• In Banished, you can make it impossible to expand your town by wasting all your stone and iron (for instance by making tools and paved roads) and/or abandoning them on the other side of a river and dismantling the bridge that leads there, leaving you without enough stone to rebuild it. Since your only source of those two resources besides gathering are the Mine and Quarry (and they require stone and iron respectively) is the Marketplace (which also requires Iron to build) you're essentially left stranded.
  • It's possible to make Monster Rancher 2 unwinnable. You get a Game Over if, at the start of the month, you have less than 10 G and are unable to feed your monster. In normal gameplay the only way to get this situation is if you saved after the last tournament of the month your monster could possibly enter, you have no items to sell, your monster is too young to sell, all of your monsters in storage are too young to sell, and your monster never brings you any item you could possibly sell for money out of the blue. Another, easier way is to combine monsters at the very start of the game until you run out of money, gaming over before you make it to the ranch at all.
  • Myth: The Fallen Lords: in mission 22 "River of Blood" your army starts before a massive wall and your objectives are to enter the perimeter and secure a bridge inside the area. The only gate is blocked by a wooden palisade, but you can blow it up with your dwarves. Unless for some reason you decide to kill them, forcing you to restart since there aren't other units capable of throwing explosives thus becoming stuck outside the wall.
  • In Ragnarok Online, certain maps have mesas or other landforms or rooms that can only be accessed by teleporting to a random cell on the map. A player who doesn't have the teleport skill can use a flywing item to teleport until they arrive at one of these places, and if they run out of teleporting items on that exact teleport and don't know the skill, they are stuck because these places usually don't spawn monsters and if you are at a high level it's unlikely a monster would be able to kill you anyways even if you took off all your armor and buffs and stood there letting it try to hit you for an hour. There are ways to fix this involving the help of another person (like contacting a GM to help you, or another player to teleport until they get there too and hand over some flywings or Butterfly Wings, get close enough to trade, kill you themselves, or warp you), but on your own, there is no way to get out of the situation, to the point that Jerkass players with the Warp Portal skill would make save points at these places and place warps under random people's feet, teleporting them there without warning and, if they happen to not have teleporting items handy, without any convenient way to leave.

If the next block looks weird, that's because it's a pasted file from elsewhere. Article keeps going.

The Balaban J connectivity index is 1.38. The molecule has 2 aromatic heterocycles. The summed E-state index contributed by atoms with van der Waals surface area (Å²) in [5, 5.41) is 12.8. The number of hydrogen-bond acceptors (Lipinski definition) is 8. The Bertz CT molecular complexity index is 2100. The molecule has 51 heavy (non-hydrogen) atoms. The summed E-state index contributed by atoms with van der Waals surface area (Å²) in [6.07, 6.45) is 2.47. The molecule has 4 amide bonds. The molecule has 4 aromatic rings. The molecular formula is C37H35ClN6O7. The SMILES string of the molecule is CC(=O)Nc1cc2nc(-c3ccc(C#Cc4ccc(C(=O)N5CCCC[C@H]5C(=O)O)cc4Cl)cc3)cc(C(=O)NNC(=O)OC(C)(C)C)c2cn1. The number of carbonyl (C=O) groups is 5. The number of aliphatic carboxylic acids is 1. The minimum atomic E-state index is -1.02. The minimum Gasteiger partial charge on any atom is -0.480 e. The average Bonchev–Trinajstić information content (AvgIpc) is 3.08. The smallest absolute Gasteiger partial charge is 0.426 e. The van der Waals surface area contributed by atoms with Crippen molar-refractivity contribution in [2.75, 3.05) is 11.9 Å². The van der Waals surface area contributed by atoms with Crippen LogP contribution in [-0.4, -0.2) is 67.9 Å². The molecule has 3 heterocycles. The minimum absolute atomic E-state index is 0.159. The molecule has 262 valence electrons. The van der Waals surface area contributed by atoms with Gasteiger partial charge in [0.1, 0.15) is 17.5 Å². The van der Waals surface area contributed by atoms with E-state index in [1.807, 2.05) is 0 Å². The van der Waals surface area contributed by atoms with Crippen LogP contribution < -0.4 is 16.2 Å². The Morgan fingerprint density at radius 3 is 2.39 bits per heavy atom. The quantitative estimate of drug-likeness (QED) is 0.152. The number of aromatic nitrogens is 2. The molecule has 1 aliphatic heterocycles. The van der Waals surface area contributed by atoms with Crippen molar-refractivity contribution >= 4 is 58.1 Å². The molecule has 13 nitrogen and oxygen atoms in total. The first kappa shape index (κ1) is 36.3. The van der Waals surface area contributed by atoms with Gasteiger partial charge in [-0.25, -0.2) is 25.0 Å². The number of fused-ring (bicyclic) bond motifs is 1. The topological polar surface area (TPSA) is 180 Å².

• Metroid:
    • Metroid Fusion has the TRO Trap, which is a very tricky Sequence Break that lets Samus fight Nettori (the root boss) before defeating Yakuza (the suplexing spider). It's unwinnable because the game breaks when bosses are defeated out of the scripted order, and insane because executing it requires you to do a very tricky Shinespark to a path you shouldn't even know exists at that point, then navigate through several areas without the Space Jump.
    • In Metroid Prime 2: Echoes, it's possible with some heavy-duty glitch exploitation to skip the scene where Samus loses her gear to the Ing. The game can continue somewhat normally from there... but under no circumstances should you return to the area where that scene takes place. If you do, then the scene will play again, and all of your items will be lost. If you already collected them, then you can't collect them again.
    • In the American and Japanese versions of Metroid: Zero Mission, if you are gunning for a Hard Mode minimalist runnote , make sure you have either (a) a second Missile tank (or a Super Missile Tank) or (b) the Screw Attack before fighting Mother Brain because in Chozodia, there is a segment where you need three missiles (or two as another wall can be broken with the Screw Attack) to get out of. Since you cannot pick up powerups in that segment, and the breakable blocks return if you leavenote , if you have only one missile tank and not have the Screw Attack in your possession, you are stuck with no way out.
  • Minecraft:
    • It's possible to find a 2-block deep hole in the (indestructible) Bedrock, and jump in with nothing in your inventory. Be sure that the area around you is also lit up or sealed off so that it will be impossible for any mobs to enter into the hole and kill you/aid in your escape. Rage Quit. After Beta 1.8 added a hunger meter, it became possible to starve to death in hard mode, though in peaceful mode you can't lose hunger, and in easy and normal mode you can't die of starvation.